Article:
Injuries are a part of baseball, and every sport for that matter, and the Texas Rangers weren’t the only team in the major leagues to suffer from poor health during the first half of the 2013 season.
Their division rivals in Anaheim, the preseason favorites in the American League West, early on lost their best pitcher, among others, and Toronto, another preseason darling, lost an All-Star shortstop, among others.
New York was so devastated by injuries before the season that the Yankees were written off as certain also-rans, but they have survived and sit seven games over .500.
The Angels and Blue Jays, though, couldn’t overcome the injuries. They are flawed beyond just which players have been on the disabled list.
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And then there are the Rangers, who are 13 games above .500 and the possessors of one of the two wild-card spots despite having 11 players hit the DL. That doesn’t include four pitchers who opened the year on the shelf.
The Rangers didn’t just survive during the first half. They thrived, despite relying on a cast of pitchers who should be in the minors and with a lineup that at times sputters like a 1970 AMC Gremlin.
But things are looking up for the second half, even though the Rangers lost four of their final five games before the All-Star break.
Players are on the mend, with some expected to return within a week and others by next month. The prevailing thought among players, coaches and executives is that the Rangers have a chance to strengthen their postseason chances as they get healthier during the second half.
“We’ve got all the pieces we need, but we need every one to come back healthy and stay healthy,” left fielder David Murphy said. “I think we’ve done better than surviving. We’ve been successful. In my mind, surviving is playing .500 ball. We’ve exceeded just surviving.”
Getting bullish: The Rangers wouldn’t be only two games out in the AL West if not for a bullpen that could shorten games and bail out young starters. Closer Joe Nathan blew only one save in 31 chances en route to the All-Star Game, but strong out-of-nowhere performances by right-hander Tanner Scheppers and left-hander Neal Cotts proved just as vital. Robbie Ross started well before lagging some the past few weeks, and Joakim Soria finally came off the disabled list to provide a scoreless inning in each of his first three appearances.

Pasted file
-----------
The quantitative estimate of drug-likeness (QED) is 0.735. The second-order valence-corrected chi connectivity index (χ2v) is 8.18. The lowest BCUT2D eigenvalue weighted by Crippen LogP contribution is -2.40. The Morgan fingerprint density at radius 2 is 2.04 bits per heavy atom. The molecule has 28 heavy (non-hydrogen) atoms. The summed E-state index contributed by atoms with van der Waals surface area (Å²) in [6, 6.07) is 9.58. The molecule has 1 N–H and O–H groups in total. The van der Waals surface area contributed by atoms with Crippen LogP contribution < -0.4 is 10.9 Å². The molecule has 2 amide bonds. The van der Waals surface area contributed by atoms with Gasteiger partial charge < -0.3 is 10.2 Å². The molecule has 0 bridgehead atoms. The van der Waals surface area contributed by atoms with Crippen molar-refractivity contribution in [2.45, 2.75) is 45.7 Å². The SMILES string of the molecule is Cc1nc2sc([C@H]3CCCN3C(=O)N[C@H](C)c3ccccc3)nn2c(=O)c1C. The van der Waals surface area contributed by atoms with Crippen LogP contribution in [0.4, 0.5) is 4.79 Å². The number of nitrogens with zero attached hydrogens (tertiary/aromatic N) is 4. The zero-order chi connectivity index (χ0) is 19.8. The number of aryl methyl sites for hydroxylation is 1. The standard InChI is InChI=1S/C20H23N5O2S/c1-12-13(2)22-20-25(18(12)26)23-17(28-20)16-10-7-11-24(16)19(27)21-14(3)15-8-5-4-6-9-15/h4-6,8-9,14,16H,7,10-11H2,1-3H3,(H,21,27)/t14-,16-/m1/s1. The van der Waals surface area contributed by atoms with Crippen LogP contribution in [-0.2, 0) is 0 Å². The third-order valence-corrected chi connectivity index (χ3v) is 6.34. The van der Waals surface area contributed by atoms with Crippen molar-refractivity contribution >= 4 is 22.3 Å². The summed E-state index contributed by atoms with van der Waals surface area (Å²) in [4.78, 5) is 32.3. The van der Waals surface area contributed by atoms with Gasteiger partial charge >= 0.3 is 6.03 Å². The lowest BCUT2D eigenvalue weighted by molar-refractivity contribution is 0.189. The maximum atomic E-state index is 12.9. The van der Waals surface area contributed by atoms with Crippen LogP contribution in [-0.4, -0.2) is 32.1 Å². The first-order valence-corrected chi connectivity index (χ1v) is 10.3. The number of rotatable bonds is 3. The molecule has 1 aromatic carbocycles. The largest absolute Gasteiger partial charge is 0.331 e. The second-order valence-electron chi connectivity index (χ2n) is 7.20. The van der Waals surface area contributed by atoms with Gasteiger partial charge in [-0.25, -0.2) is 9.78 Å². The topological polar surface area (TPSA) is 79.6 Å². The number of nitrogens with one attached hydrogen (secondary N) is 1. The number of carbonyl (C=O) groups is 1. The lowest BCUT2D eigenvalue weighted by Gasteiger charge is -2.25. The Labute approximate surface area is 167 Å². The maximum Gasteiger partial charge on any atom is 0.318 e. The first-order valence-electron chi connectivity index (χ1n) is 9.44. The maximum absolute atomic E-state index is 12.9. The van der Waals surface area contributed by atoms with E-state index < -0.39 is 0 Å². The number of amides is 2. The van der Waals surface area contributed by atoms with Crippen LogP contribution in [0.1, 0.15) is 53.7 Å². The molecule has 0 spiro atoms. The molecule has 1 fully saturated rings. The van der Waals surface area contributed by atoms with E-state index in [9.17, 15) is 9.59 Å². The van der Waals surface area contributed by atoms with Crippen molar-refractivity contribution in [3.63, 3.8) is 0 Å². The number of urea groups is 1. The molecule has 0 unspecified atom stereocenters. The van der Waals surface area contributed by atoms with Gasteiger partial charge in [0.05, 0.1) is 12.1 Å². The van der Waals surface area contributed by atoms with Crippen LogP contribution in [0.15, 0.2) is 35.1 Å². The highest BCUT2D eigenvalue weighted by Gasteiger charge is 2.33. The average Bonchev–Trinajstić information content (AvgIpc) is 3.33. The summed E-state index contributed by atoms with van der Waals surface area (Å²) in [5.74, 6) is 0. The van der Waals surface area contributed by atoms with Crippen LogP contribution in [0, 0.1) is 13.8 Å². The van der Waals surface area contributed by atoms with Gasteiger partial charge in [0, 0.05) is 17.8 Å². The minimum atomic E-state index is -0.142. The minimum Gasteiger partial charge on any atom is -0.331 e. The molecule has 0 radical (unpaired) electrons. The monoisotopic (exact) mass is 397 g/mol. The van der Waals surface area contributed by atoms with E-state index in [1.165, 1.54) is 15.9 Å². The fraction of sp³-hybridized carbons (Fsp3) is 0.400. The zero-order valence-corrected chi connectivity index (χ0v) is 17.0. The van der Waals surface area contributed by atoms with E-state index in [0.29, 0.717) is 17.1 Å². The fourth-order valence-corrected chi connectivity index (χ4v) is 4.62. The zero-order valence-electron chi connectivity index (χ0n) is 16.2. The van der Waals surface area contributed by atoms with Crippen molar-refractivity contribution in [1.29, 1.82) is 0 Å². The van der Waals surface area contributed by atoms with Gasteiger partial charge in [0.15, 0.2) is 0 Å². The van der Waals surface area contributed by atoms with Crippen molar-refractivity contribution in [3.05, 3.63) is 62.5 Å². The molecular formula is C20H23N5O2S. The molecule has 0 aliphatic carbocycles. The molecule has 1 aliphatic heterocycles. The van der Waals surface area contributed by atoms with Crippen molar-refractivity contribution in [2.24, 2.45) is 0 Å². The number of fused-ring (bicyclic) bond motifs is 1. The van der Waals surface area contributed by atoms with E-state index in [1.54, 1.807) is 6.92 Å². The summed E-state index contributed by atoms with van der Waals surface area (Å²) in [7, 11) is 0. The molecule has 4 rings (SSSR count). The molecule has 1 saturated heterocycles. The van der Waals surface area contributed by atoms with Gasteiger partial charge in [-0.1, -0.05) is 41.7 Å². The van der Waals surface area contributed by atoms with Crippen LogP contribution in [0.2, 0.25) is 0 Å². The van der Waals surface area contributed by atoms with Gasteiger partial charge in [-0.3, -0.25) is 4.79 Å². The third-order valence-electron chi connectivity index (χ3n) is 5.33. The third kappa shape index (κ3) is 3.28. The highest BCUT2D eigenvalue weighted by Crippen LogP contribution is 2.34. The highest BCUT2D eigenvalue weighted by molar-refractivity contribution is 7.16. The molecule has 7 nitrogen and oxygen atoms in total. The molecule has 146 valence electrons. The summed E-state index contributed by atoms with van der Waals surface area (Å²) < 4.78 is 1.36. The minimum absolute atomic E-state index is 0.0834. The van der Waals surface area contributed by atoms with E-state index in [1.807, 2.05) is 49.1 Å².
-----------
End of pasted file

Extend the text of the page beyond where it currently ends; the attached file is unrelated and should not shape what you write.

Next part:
O no: Adrian Beltre and Nelson Cruz have been productive, and those two and Nathan are likely the three candidates for the Rangers’ first-half MVP. But the offense has been more inconsistent this season than in previous years, and, yes, that includes the 2012 unit that folded down the stretch. That team, nevertheless, led baseball in runs (808). This year’s group ranks 13th (411). They are batting .245 (20th) with runners in scoring position.
Best off-season acquisition: A.J. Pierzysnki’s greatest value so far hasn’t been at the plate, where he produced a nice first half (.284, nine HRs, 34 RBIs), or even in throwing out base runners (8 for 39). He has helped to nurture a pitching staff that at various times has had three rookies in the rotation and a few more in the bullpen, and the Rangers have the league’s second-best ERA (3.73) despite all of that inexperience. He also wants to win badly, and shows it more than any player young or old. That has rubbed off, too.
Let’s make a deal: The Rangers have become regular buyers at the July 31 nonwaiver trade deadline, and they are pursuing deals as another approaches. Even though pitchers are on the mend, there are no guarantees that they won’t have a setback. Right-hander Matt Garza would be a quality addition from the Cubs’ rotation. Here’s another possibility from Chicago: White Sox righty Jake Peavy. He is healthy again, and a package deal with outfielder Alex Rios could also help satisfy the Rangers’ desire to add a right-handed bat.
Cruz-in’ for a bruisin’? Suspensions are coming from the Biogenesis of America scandal, the players union confirmed Tuesday. On the bright side, though, suspended players who appeal might be able to play the rest of the season. So if Cruz is penalized for his ties to the clinic that supplied performance-enhancing drugs to major leaguers, the Rangers might not need a replacement for him. Then again, he could choose to take the penalty and get it out of the way now so that he will enter free agency having served his time. While the story isn’t going anywhere, things look much better for Cruz than they did even a week ago.
You da Manny: Manny Ramirez, age 41 and the only player in baseball history to fail two tests for PEDs, has three homers in his first 30 at-bats at Triple A Round Rock since signing a minor league deal. He cut his hair, his uniform no longer looks like a pair of pajamas, and he is being a positive influence in the clubhouse instead of the disruptive personality he was in the past. He seems to be genuine about getting a second chance, but he needs to remain productive over a larger sampling to get on the roster.